The first thing that came to my mind was iron. Human, and mammalian blood in general, 'captures' more oxygen than the normal oxidation process of iron. This process is complex, and requires many stages and components (enzymes, for instance). The blood system, and red blood cells (RBCs) in particular, have developed unique defensive mechanisms to preserve this functionality.
Studies from our laboratory have shown that oxidative stress plays a
significant role in damaging the RBC membrane and impairing its
deformability. RBCs are continuously exposed to both endogenous and
exogenous sources of reactive oxygen species (ROS) like superoxide and
hydrogen peroxide (H2O2). The bulk of the ROS are neutralized by the
RBC antioxidant system consisting of both non-enzymatic and enzymatic
antioxidants including catalase, glutathione peroxidase and
peroxiredoxin-2. However, the autoxidation of hemoglobin (Hb) bound to
the membrane is relatively inaccessible to the predominantly cytosolic
RBC antioxidant system. This inaccessibility becomes more pronounced
under hypoxic conditions when Hb is partially oxygenated, resulting in
an increased rate of autoxidation and increased affinity for the RBC
From Red blood cell oxidative stress impairs oxygen delivery and induces red blood cell aging for instance.
So the alien species, having evolved an entirely different blood system, would have a completely different method to preserve tissue integrity. If, for instance, the alien method required ROS (from the quote) systems to function properly, our blood antioxidant defensive system is designed to naturally neutralize such systems. For instance, if their planet were not rich in iron, they may have used hydrogen peroxide as a transport method. Hydrogen peroxide is very reactive, and eagerly gives off the extra oxygen molecule to form water. Their 'hemoglobin' could conceivably have evolved into a method that binds an extra oxygen molecule to water in the 'lungs', and then releases it in the tissue.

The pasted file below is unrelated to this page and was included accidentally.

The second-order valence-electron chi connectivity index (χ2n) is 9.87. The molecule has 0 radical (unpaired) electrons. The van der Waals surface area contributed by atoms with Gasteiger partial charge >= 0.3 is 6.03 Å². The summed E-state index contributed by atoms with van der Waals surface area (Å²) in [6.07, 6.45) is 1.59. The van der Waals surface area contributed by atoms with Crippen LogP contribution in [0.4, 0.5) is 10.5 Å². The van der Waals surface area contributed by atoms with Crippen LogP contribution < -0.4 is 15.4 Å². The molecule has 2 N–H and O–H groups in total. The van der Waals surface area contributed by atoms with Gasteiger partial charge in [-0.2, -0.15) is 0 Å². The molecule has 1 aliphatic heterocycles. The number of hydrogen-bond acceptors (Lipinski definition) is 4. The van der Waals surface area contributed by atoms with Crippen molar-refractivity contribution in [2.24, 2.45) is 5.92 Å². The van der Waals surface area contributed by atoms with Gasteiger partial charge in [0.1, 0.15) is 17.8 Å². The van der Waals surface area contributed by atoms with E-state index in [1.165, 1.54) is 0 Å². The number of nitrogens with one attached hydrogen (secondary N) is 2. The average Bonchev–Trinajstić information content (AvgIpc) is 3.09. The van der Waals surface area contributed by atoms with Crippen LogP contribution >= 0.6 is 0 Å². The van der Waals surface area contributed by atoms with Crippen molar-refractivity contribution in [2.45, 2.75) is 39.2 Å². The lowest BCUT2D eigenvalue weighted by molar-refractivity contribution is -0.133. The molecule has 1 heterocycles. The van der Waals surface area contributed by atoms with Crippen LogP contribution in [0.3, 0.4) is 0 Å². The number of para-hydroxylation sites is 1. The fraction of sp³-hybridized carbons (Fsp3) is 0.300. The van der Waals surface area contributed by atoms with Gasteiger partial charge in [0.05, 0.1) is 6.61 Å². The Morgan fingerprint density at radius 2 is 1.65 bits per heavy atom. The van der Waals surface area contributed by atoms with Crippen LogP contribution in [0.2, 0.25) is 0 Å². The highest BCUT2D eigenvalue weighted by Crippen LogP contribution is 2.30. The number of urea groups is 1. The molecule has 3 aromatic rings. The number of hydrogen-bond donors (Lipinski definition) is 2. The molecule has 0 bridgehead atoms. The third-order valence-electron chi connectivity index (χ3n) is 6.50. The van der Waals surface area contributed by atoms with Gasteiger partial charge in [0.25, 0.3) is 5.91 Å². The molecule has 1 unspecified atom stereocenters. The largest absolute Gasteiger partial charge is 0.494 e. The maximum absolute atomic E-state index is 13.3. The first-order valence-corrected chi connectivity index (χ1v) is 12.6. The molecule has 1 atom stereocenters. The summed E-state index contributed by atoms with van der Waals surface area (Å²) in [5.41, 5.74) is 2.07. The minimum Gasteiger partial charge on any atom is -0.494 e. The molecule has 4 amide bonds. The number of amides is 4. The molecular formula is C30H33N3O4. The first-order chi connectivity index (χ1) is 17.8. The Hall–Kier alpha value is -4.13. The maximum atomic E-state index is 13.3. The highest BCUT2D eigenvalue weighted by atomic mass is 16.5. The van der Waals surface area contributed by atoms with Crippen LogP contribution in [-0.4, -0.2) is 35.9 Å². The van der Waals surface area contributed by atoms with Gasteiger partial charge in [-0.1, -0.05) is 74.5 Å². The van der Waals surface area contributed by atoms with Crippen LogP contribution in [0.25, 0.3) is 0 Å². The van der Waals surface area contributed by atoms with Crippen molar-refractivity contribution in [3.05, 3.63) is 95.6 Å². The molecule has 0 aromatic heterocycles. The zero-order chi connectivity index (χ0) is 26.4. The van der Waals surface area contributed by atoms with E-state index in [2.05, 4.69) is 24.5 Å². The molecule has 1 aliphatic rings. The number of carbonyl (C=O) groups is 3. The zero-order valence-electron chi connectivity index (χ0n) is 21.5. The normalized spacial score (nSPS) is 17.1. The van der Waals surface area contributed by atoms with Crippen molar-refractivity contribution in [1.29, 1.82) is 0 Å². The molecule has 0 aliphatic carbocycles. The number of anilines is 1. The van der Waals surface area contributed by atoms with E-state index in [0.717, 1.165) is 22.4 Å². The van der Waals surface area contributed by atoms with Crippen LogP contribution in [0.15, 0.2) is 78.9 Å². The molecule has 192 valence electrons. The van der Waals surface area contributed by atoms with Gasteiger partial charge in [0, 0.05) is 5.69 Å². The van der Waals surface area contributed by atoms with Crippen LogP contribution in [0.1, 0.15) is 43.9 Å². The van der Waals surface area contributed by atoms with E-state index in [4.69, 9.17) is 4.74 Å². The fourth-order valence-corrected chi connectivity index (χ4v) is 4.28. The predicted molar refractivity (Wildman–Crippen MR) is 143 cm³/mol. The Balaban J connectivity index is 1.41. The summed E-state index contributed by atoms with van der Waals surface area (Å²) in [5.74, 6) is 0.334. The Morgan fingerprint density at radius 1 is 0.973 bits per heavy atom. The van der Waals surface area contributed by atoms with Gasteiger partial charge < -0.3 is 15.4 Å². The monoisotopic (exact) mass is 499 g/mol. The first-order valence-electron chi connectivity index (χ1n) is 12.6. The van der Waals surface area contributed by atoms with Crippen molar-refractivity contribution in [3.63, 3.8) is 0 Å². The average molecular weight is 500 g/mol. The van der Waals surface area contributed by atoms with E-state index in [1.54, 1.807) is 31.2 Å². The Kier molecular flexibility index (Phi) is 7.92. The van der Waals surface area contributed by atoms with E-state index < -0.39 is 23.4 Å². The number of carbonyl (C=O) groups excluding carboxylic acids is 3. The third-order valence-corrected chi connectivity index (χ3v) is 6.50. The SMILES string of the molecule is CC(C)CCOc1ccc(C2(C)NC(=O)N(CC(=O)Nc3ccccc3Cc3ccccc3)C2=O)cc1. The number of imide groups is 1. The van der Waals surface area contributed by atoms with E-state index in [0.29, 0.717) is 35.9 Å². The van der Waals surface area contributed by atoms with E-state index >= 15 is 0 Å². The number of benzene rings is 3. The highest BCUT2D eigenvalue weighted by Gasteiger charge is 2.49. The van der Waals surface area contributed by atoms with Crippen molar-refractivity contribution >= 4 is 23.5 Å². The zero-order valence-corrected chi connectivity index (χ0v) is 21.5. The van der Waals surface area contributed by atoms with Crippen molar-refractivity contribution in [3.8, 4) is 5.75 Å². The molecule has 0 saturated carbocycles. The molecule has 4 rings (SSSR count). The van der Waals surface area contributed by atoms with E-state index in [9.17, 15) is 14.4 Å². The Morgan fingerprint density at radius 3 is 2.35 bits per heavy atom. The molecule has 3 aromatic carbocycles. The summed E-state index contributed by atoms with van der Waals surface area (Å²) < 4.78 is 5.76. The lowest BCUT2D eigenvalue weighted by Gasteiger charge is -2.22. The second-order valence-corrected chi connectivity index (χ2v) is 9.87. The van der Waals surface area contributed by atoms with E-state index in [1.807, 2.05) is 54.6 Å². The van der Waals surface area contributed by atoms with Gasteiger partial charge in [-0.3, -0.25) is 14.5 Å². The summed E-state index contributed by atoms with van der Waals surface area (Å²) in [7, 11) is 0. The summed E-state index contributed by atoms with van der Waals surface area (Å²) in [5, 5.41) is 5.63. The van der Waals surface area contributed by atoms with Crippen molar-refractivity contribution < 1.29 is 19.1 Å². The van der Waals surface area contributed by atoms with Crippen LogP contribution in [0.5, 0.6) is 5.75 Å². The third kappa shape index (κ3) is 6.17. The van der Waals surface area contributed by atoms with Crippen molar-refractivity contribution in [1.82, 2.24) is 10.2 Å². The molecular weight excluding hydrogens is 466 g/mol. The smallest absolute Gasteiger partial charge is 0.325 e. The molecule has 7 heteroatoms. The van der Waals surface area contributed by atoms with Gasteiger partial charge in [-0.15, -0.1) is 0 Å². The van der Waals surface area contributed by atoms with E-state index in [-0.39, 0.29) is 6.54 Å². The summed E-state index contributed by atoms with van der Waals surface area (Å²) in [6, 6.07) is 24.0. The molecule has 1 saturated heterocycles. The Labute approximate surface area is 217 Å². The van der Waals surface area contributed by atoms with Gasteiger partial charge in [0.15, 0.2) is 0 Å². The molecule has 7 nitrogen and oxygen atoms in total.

The very systems that our blood has evolved to protect the functionality of our blood hemoglobin system could be precisely the system that destroys their naturally evolved systems to protect their equivalent to our hemoglobin.
Co-incidentally, this would make their blood just as 'toxic' to humans. It would be like pouring hydrogen peroxide on it. Note, hydrogen peroxide was once used as an antiseptic, until it was found that its oxidizing properties also destroys healthy cell tissue, and delays healing.
Why Does Hydrogen Peroxide Fizz On Cuts?
Despite its negative effect on healthy cells, our bodies' cells
naturally produce hydrogen peroxide when we metabolize food and turn
it into energy. So how can a cell produce something that can destroy
its own walls? That's where catalase steps in: when a cell creates
hydrogen peroxide, it stores it inside the cell's specialized
organelles, called peroxisomes, which contain hydrogen
peroxide-busting catalase. Inside of a peroxisome, hydrogen peroxide
decomposes and is turned into harmless water and oxygen gas .
This quote, incidentally, also posits a credible system for a hydrogen peroxide based blood oxygen delivery system, since the mechanism is already present in some form in earth-based mammals.
Your question did not mention how fast you want the reaction to be.